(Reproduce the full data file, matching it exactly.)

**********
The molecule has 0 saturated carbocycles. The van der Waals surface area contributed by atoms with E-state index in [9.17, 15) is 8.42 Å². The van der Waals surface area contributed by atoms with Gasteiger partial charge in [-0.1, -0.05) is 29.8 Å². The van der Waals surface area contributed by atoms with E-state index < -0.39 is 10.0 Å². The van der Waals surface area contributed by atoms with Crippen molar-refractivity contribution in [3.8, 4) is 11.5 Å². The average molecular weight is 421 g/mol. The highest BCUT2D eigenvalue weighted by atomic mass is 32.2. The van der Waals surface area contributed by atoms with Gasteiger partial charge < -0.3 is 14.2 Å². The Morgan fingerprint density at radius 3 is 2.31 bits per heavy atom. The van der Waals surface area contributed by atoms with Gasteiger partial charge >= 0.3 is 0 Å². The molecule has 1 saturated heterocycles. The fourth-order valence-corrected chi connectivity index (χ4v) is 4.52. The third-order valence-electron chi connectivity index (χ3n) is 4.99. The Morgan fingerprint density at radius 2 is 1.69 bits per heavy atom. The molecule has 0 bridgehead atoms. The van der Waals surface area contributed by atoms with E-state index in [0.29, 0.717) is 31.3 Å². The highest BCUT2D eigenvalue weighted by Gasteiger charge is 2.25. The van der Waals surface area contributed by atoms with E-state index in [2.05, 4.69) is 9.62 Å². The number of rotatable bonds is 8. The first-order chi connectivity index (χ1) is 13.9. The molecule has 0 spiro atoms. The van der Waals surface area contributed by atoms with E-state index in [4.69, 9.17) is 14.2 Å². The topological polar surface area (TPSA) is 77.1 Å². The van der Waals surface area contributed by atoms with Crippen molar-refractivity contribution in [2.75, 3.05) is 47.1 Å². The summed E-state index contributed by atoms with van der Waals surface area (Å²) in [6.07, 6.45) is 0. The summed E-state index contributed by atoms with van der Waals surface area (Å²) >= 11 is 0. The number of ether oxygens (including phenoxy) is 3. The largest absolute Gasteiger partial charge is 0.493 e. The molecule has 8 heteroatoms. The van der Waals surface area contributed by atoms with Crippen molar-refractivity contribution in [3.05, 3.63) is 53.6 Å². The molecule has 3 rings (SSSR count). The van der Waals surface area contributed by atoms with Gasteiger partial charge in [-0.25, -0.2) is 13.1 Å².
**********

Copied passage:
The molecule has 0 saturated carbocycles. The van der Waals surface area contributed by atoms with E-state index in [9.17, 15) is 8.42 Å². The van der Waals surface area contributed by atoms with Gasteiger partial charge in [-0.1, -0.05) is 29.8 Å². The van der Waals surface area contributed by atoms with E-state index < -0.39 is 10.0 Å². The van der Waals surface area contributed by atoms with Crippen molar-refractivity contribution in [3.8, 4) is 11.5 Å². The average molecular weight is 421 g/mol. The highest BCUT2D eigenvalue weighted by atomic mass is 32.2. The van der Waals surface area contributed by atoms with Gasteiger partial charge < -0.3 is 14.2 Å². The Morgan fingerprint density at radius 3 is 2.31 bits per heavy atom. The van der Waals surface area contributed by atoms with Gasteiger partial charge >= 0.3 is 0 Å². The molecule has 1 saturated heterocycles. The fourth-order valence-corrected chi connectivity index (χ4v) is 4.52. The third-order valence-electron chi connectivity index (χ3n) is 4.99. The Morgan fingerprint density at radius 2 is 1.69 bits per heavy atom. The molecule has 0 bridgehead atoms. The van der Waals surface area contributed by atoms with E-state index in [0.29, 0.717) is 31.3 Å². The highest BCUT2D eigenvalue weighted by Gasteiger charge is 2.25. The van der Waals surface area contributed by atoms with E-state index in [2.05, 4.69) is 9.62 Å². The number of rotatable bonds is 8. The first-order chi connectivity index (χ1) is 13.9. The molecule has 0 spiro atoms. The van der Waals surface area contributed by atoms with E-state index in [4.69, 9.17) is 14.2 Å². The topological polar surface area (TPSA) is 77.1 Å². The van der Waals surface area contributed by atoms with Crippen molar-refractivity contribution in [2.75, 3.05) is 47.1 Å². The summed E-state index contributed by atoms with van der Waals surface area (Å²) in [6.07, 6.45) is 0. The summed E-state index contributed by atoms with van der Waals surface area (Å²) >= 11 is 0. The number of ether oxygens (including phenoxy) is 3. The largest absolute Gasteiger partial charge is 0.493 e. The molecule has 8 heteroatoms. The van der Waals surface area contributed by atoms with Crippen molar-refractivity contribution in [3.05, 3.63) is 53.6 Å². The molecule has 3 rings (SSSR count). The van der Waals surface area contributed by atoms with Gasteiger partial charge in [-0.25, -0.2) is 13.1 Å².